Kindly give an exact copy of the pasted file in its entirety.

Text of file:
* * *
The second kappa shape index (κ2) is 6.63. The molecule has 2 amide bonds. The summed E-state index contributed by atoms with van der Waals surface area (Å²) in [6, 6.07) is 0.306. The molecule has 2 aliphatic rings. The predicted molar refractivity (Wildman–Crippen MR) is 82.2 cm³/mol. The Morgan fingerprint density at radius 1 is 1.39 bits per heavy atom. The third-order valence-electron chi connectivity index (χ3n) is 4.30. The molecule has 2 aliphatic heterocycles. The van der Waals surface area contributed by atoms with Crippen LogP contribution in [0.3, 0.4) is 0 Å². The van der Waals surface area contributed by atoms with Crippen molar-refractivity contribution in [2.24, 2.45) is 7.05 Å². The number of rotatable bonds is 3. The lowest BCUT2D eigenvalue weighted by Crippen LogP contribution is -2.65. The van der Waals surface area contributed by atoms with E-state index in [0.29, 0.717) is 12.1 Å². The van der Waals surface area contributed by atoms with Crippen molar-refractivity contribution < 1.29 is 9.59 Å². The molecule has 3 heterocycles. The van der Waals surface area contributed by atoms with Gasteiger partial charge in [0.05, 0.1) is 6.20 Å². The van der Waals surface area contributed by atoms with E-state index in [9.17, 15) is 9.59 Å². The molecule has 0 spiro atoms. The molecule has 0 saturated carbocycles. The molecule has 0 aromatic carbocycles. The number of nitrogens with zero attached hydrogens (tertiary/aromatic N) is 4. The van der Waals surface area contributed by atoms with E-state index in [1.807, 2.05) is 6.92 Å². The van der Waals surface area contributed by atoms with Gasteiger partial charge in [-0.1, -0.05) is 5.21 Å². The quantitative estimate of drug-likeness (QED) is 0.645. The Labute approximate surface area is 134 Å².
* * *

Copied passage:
The second kappa shape index (κ2) is 6.63. The molecule has 2 amide bonds. The summed E-state index contributed by atoms with van der Waals surface area (Å²) in [6, 6.07) is 0.306. The molecule has 2 aliphatic rings. The predicted molar refractivity (Wildman–Crippen MR) is 82.2 cm³/mol. The Morgan fingerprint density at radius 1 is 1.39 bits per heavy atom. The third-order valence-electron chi connectivity index (χ3n) is 4.30. The molecule has 2 aliphatic heterocycles. The van der Waals surface area contributed by atoms with Crippen LogP contribution in [0.3, 0.4) is 0 Å². The van der Waals surface area contributed by atoms with Crippen molar-refractivity contribution in [2.24, 2.45) is 7.05 Å². The number of rotatable bonds is 3. The lowest BCUT2D eigenvalue weighted by Crippen LogP contribution is -2.65. The van der Waals surface area contributed by atoms with E-state index in [0.29, 0.717) is 12.1 Å². The van der Waals surface area contributed by atoms with Crippen molar-refractivity contribution < 1.29 is 9.59 Å². The molecule has 3 heterocycles. The van der Waals surface area contributed by atoms with Gasteiger partial charge in [0.05, 0.1) is 6.20 Å². The van der Waals surface area contributed by atoms with E-state index in [9.17, 15) is 9.59 Å². The molecule has 0 spiro atoms. The molecule has 0 saturated carbocycles. The molecule has 0 aromatic carbocycles. The number of nitrogens with zero attached hydrogens (tertiary/aromatic N) is 4. The van der Waals surface area contributed by atoms with E-state index in [1.807, 2.05) is 6.92 Å². The van der Waals surface area contributed by atoms with Gasteiger partial charge in [-0.1, -0.05) is 5.21 Å². The quantitative estimate of drug-likeness (QED) is 0.645. The Labute approximate surface area is 134 Å².